When the time comes to select a new pair of studio monitors, there are a lot of things to consider—after all, not only will you be living with these speakers for the foreseeable future, but you may be making critical decisions in recording, mixing, and mastering based on the sound they deliver, so it’s a choice you want to get right. Here are a few considerations to take into account when choosing your next set of studio monitors.
One of the first things that most people consider is the cost—a good pair of powered monitors can range from a few hundred dollars to a few thousand dollars. How much do you need to spend, to get something that will serve all the needs of a professional studio (whether it’s a commercial facility or a serious home studio / project room)? Well, the good new is, nowadays, if you shop carefully, and do your due diligence (in terms of researching and auditioning prospective models), you can get an excellent set of speakers at just about any price point within that range. So it comes down to the more important considerations—sound, performance, and suitability.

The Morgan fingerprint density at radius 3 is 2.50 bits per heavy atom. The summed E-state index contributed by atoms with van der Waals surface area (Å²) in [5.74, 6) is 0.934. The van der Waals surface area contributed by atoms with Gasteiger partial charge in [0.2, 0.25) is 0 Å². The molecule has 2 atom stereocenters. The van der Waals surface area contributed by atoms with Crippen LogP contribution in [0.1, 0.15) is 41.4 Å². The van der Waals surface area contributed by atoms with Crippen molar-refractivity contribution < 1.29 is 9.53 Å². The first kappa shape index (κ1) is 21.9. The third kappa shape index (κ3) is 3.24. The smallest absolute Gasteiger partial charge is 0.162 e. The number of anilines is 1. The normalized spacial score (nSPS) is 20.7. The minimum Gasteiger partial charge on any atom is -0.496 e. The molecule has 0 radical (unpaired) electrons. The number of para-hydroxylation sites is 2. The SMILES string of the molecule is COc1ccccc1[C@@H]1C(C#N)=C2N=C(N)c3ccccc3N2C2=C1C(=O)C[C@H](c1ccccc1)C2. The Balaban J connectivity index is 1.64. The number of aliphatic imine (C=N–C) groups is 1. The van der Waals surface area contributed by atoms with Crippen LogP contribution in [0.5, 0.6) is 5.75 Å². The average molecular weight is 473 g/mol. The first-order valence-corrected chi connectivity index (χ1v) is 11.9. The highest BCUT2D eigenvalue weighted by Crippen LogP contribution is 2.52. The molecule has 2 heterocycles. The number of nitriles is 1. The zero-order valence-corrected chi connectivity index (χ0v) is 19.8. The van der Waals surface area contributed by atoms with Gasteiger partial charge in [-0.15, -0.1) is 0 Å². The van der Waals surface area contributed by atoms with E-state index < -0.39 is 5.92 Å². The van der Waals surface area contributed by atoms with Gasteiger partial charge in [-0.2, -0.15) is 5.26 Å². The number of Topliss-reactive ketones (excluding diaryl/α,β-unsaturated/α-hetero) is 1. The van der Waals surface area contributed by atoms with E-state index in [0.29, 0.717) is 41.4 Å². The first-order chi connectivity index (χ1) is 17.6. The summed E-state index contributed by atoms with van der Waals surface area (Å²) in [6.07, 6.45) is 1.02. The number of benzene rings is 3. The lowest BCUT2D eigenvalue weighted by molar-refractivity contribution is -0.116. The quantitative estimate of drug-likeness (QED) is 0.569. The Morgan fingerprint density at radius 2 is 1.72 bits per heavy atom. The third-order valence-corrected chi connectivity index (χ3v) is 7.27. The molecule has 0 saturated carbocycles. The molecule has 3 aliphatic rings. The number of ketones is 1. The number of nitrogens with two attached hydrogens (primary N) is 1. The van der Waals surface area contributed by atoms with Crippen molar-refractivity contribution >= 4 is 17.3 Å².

2. The World is Flat (or at least your speakers should be)
If you were just choosing speakers for your personal listening pleasure, then whatever gets you up and dancing around the room is fine. But if you’ll be using your new monitors to make critical decisions about recording levels, mic positions, mix balance and EQ, and maybe even mastering processing, then what you need is accuracy, above all else. The monitors need to have a neutral response, not make everything played through them sound better, or brighter, or punchier—if they make everything sound good, then how will you know when a project you’re recording/mixing for others to hear won’t sound good on all the other systems it’ll be played on? The only way to make those decisions with confidence is for your monitors to present the sound of the recording/mix-in-progress as is—warts and all—so you can use that information to make decisions and implement mix moves and fixes that will translate to any other playback system.